Editorial - In support of a 'Wild and Scenic' designation
Warwick Beacon Online - Rhody Beat
Sep 28, 2010

To the Editor:

As many of you know our friend Steve Insana started in 2007 an application to the National Parks Service to have Buckeye Brook designated to the National Rivers Inventory as "Wild and Scenic". Steve wanted to see federal protections given to Buckeye Brook to protect it from over-development. It seems the city is gradually closing in on the Brook's banks. There is so much cultural history, scenic value, and conservation resources within the Buckeye Brook corridor that needs to preserved for the sake of future generations, as well as the habitat for the wild life that this brook sustains.

At first, one may ask: "How could little Buckeye Brook be considered Wild and Scenic? There is no minimum size required to be designated. Buckeye Brook is 7 miles long from its head water, Spring Green and Warwick ponds. Tributaries, Lockwood Brook 3 miles and Warner Brook 2 miles. The brook sits within the urban city of Warwick. It has remained untouched by the development to this point. Designation to the National Rivers Inventory as a candidate for inclusion to the National Wild and Scenic Program will assure that this not change.

Buckeye Brook supports one of the largest herring runs in Rhode Island. The protection and restoration of river herring is an established state and federal priority, and the strong runs associated with Buckeye Brook have the potential to meet "outstandingly remarkable" threshold for Wild and Scenic designation. The brook also supports runs of American and Lamprey eel, contributing to anadromous and catadromous fishery significance.

Warwick and surrounding areas of Rhode Island are among the earliest settled areas in New England. Buckeye Brook was the site of the very first mill in Warwick, built in 1652 by Thomas Stafford. Although the tidal mill is gone, remains of the breached dam exists today. Located close by from this location is the Samuel Greene homestead which has a rich history as a base for smuggling during the colonial era, and part of the underground railroad which delivered slaves from the south up to the north where they would find freedom. Along the banks of Buckeye Brook near West Shore road sits the remains of the John Warner house, which was burned during King Phillips War. It was in the Warner house where the first declaration against slavery was drafted and signed. Within Buckeye Brook's embankments are the locations of Native American summer and winter encampments and burial grounds. Many historical homes and cemeteries abound the brook. Including the burial site of Ezekiel Holliman who baptized Roger Williams, presumably in Buckeye Brook. There is also the gravesite of General Nathanael Greene, who was second in command under George Washington. One of two grave sites of John Wickes who was beheaded, (his head later discovered was given a separate burial site) during an Indian uprising know as "King Phillips War. Chief Ponham's Fort of the Shawomet Indians was also located along Buckeye Brook. Remains of more modern days gone by are remnants of the Union Electric Railroad bridge which passed over Buckeye Brook.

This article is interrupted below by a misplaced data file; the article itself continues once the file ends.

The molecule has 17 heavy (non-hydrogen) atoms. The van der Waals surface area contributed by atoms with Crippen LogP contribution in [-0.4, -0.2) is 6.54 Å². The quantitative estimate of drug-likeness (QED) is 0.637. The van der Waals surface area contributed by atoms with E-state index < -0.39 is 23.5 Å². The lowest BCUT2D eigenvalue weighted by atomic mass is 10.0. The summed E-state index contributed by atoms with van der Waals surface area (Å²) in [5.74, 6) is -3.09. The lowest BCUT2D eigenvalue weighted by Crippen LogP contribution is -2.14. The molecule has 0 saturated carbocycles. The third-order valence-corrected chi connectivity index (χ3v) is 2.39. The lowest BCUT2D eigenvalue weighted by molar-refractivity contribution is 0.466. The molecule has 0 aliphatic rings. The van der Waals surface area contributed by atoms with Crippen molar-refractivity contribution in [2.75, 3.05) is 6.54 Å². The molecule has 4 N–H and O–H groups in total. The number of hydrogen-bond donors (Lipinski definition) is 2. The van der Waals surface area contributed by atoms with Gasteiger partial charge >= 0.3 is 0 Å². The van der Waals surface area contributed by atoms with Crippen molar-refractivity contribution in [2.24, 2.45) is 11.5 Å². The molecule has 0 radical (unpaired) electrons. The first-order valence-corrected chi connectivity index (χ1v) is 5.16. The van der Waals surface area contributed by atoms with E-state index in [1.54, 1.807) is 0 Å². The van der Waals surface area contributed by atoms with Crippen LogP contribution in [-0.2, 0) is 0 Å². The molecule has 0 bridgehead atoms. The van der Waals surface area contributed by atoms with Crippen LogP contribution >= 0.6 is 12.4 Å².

What I would ask if you could possibly write a letter of support on behalf of your organization supporting our efforts. Presently we are petitioning to the Warwick City Council at the next meeting for their support. Councilwoman Helen Taylor and City Solicitor John Harrington are drafting the legislation. These letters of support will help us with our efforts in advancing our cause all the way to Congress.

We are also requesting support from Congressman James Langevin, his support is critical, as the only way we will receive Wild and Scenic status is through an Act of Congress.

Support from other groups, organizations, departments of the State, and individuals like yours will show solidarity for this effort we continue to pursue. Please help us make the smallest river in the smallest state become Wild and Scenic.

Paul Earnshaw
Buckeye Brook Coalition
P.O. Box 9025
Warwick, R.I. 02889

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